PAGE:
In April 2022, Kansai Medical University established a new centre for research on photoimmunotherapy. The research centre in the western Japan city of Hirakata, Osaka Prefecture, is headed by Prof. Hisataka Kobayashi, who developed the treatment method.

Drugs launched in 2022


The US FDA approved 12 new therapeutics in 2022. It was the year of landmark approvals, the regulator approved the first T cell receptor (TCR) therapy, Immunocore’s KIMMTRAK; the first radioligand therapy, Novartis’ Locametz.

The year also saw the first approval of a LAG-3 therapy, BMS’ Opdualag. Janssen marked first approval worldwide for Tecvayli, the first T-cell-engaging bispecific antibody for multiple myeloma. Ferring’s Adstiladrin is the first gene therapy approved to treat bladder cancer.


Drugs in the pipeline


In June 2022, Gamida Cell completed its submission to the US FDA for omidubicel’s biologics licence application, with a final decision expected on May 1, 2023. Omidubicel is the first stem cell transplant donor source to receive breakthrough therapy designation from the FDA and has also received ODD in the US and EU. If approved, omidubicel will be the first and only advanced cell therapy for patients with blood cancer in need of an allogeneic stem cell transplant.


In November 2022, Vertex and CRISPR therapeutics submitted regulatory filings for exa-cel (CTX001) in transfusion-dependent beta-thalassemia (TDT) and sickle cell disease. If successful, it will become the first CRISPR/Cas 9 based product ever approved, an important boost for gene editing technology. xa-cel has been granted multiple important regulatory designations, including Regenerative Medicine Advanced Therapy (RMAT), Fast Track, Orphan Drug, and Rare Pediatric Disease Designations from the FDA for both SCD and TDT. Exa-cel has also been granted Orphan Drug Designation (ODD) from the European Commission, as well as Priority Medicines (PRIME) designation from the EMA, for both SCD and TDT.


AstraZeneca’s breast cancer drug Capivasertib, a potential first-in-class AKT inhibitor, if approved, will become a new option for patients in this setting regardless of biomarker status. Another breast cancer drug awaiting approval is Gilead Trodelvy, an ADC.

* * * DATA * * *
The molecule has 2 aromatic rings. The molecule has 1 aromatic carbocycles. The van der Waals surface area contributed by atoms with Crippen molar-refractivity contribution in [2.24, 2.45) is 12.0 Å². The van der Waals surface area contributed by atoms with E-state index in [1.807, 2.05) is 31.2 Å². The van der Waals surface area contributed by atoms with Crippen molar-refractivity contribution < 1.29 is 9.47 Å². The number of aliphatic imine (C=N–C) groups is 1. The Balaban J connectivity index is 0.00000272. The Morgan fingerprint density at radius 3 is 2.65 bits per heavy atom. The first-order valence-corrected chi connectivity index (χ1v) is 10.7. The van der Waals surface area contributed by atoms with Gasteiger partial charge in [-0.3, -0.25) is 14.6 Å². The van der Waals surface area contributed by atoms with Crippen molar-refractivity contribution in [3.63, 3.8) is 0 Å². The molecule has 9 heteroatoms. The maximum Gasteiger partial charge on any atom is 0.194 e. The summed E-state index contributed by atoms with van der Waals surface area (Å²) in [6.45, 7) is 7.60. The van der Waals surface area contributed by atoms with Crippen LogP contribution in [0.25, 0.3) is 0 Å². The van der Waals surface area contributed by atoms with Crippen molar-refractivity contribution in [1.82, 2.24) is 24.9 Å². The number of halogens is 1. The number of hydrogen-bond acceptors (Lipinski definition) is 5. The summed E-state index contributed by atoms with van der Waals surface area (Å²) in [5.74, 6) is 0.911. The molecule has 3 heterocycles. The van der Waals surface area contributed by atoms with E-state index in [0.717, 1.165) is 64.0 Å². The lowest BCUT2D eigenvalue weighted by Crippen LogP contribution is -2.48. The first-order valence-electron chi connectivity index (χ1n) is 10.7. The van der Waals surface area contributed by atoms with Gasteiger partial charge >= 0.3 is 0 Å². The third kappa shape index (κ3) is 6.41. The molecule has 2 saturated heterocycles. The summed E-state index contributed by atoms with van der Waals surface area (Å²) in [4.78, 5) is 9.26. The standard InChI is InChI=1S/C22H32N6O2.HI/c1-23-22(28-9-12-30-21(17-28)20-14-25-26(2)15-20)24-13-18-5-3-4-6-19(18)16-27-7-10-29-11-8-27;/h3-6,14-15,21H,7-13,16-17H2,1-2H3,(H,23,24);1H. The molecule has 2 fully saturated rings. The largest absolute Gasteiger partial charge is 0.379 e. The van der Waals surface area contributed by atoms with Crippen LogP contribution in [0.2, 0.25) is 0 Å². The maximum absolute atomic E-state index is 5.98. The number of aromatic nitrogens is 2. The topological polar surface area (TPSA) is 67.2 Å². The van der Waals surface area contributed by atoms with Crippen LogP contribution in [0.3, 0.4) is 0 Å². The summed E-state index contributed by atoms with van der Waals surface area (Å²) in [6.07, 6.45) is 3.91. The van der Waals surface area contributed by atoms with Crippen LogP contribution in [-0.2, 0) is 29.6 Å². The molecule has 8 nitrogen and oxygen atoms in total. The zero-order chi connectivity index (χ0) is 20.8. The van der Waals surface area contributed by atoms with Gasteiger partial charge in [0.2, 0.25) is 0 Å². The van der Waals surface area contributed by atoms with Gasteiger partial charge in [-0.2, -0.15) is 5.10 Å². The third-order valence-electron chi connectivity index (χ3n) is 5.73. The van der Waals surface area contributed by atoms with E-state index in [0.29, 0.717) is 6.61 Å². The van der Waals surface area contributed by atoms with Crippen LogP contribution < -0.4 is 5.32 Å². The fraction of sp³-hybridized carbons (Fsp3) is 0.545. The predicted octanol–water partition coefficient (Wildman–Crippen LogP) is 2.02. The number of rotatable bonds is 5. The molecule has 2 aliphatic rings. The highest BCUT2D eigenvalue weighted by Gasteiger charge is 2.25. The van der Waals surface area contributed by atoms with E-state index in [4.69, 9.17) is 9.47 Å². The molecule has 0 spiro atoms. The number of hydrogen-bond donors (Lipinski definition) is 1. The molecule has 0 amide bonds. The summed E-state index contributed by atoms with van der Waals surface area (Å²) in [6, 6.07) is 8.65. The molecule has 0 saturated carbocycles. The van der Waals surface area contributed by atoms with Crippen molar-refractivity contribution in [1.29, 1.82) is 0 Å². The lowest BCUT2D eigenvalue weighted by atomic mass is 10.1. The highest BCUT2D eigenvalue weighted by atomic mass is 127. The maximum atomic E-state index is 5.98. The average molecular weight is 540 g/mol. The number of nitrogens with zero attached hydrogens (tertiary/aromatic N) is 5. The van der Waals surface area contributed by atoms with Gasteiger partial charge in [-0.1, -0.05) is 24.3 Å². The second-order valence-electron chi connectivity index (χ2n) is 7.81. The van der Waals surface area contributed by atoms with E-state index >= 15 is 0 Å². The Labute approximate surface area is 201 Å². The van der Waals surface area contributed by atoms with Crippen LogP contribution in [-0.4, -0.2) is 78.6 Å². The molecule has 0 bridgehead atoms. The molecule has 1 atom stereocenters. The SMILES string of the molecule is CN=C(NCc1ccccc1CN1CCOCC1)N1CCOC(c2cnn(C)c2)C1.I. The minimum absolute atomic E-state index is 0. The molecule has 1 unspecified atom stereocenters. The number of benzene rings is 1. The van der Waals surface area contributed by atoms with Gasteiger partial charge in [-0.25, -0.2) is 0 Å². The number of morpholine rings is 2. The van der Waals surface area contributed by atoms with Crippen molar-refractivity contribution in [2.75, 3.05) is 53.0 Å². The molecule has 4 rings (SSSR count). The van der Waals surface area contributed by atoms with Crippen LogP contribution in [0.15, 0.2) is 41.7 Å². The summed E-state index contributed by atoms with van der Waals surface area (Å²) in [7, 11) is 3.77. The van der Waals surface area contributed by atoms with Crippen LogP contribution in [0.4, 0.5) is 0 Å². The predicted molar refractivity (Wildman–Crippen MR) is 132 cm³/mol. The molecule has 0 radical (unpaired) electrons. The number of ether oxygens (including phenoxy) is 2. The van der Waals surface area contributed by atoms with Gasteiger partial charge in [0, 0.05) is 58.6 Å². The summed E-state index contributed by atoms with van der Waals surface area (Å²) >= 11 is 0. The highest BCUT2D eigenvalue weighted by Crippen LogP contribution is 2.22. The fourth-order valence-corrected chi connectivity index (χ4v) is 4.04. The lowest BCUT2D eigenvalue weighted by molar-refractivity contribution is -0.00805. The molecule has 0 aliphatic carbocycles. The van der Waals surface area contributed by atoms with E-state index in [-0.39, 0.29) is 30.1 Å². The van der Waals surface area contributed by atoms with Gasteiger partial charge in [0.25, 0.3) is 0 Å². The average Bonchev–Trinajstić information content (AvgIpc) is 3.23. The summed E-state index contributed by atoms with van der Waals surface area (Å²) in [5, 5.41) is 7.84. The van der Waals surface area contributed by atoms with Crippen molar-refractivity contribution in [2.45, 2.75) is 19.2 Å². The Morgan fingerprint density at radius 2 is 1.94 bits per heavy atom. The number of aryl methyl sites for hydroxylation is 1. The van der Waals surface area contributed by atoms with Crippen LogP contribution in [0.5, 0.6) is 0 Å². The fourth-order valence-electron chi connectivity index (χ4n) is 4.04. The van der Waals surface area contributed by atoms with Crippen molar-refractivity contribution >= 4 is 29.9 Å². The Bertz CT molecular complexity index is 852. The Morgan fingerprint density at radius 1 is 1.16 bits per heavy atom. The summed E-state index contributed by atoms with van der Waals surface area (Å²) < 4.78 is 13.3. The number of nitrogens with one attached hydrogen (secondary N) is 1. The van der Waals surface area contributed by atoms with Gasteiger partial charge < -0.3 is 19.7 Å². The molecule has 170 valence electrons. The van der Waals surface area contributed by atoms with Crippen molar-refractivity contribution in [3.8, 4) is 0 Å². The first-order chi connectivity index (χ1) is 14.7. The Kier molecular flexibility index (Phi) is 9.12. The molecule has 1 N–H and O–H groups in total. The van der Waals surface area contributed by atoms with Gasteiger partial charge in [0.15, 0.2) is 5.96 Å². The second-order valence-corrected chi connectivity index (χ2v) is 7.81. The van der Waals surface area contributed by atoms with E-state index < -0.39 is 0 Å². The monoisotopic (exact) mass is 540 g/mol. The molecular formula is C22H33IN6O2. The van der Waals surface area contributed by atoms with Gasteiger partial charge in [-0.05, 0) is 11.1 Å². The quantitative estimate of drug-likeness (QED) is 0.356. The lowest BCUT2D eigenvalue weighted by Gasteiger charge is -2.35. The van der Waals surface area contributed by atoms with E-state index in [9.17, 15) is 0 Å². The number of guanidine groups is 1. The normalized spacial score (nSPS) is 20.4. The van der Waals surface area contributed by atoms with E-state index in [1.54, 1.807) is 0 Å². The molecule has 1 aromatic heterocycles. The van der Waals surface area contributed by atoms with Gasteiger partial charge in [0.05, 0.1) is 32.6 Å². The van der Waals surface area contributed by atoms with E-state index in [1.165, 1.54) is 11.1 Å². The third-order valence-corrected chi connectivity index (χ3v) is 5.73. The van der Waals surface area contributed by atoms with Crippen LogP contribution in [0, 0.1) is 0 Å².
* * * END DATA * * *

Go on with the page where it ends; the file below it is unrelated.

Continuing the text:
On January 5, 2023, the US FDA granted priority review to Genentech’s bispecific antibody Glofitamab for people with relapsed or refractory large B-Cell lymphoma. If approved, glofitamab would be the first fixed-duration CD20xCD3 T-cell engaging bispecific antibody approved to treat the most aggressive type of non-Hodgkin’s lymphoma.

 


Crucial collaborations

There are 29 partnerships at present (from January 2022- 2023) between various pharma firms, research institutes and governments in Asia Pacific in a race to develop a cure for the deadly disease. China leads the way followed by Japan and South Korea.


Collaborations between pharmaceutical companies have varying focuses ranging from drug discovery and development, clinical trials, licensing and study combination therapies. Majority of the partnerships in the region is to develop immuno-oncology therapeutics. Almost all the big pharma firms have tied up with smaller firms in the region.


“The Asian region is very active in cancer drug therapy. China has the greatest number of immune therapies under trial including many CAR-T clinical trials and very active research in immune therapies including cell therapies. Having patents awarded in the Asia region is sound business and could lead to partnering and rights sales for developments for cancer therapies,” said Professor Alan Trounson, CEO, Cartherics, Australia. Cartherics is developing allogeneic and autologous CAR-T cell therapies. On January 9, 2023, Cartherics granted first patent in China for multiple development candidates


Asia Pacific is at the forefront of modern oncology drug development and the market is on the verge of a paradigm shift, with gene and cell therapy, targeted therapies and vaccines gaining much more ground. In the future, we may have an indigenously developed cure for this dreaded disease.


Ayesha Siddiqui

Sign up for the editor pick and get articles like this delivered right to your inbox.

Editors Pick
+Country Code-Phone Number(xxx-xxxxxxx)


Comments

× Your session has been expired. Please click here to Sign-in or Sign-up
   New User? Create Account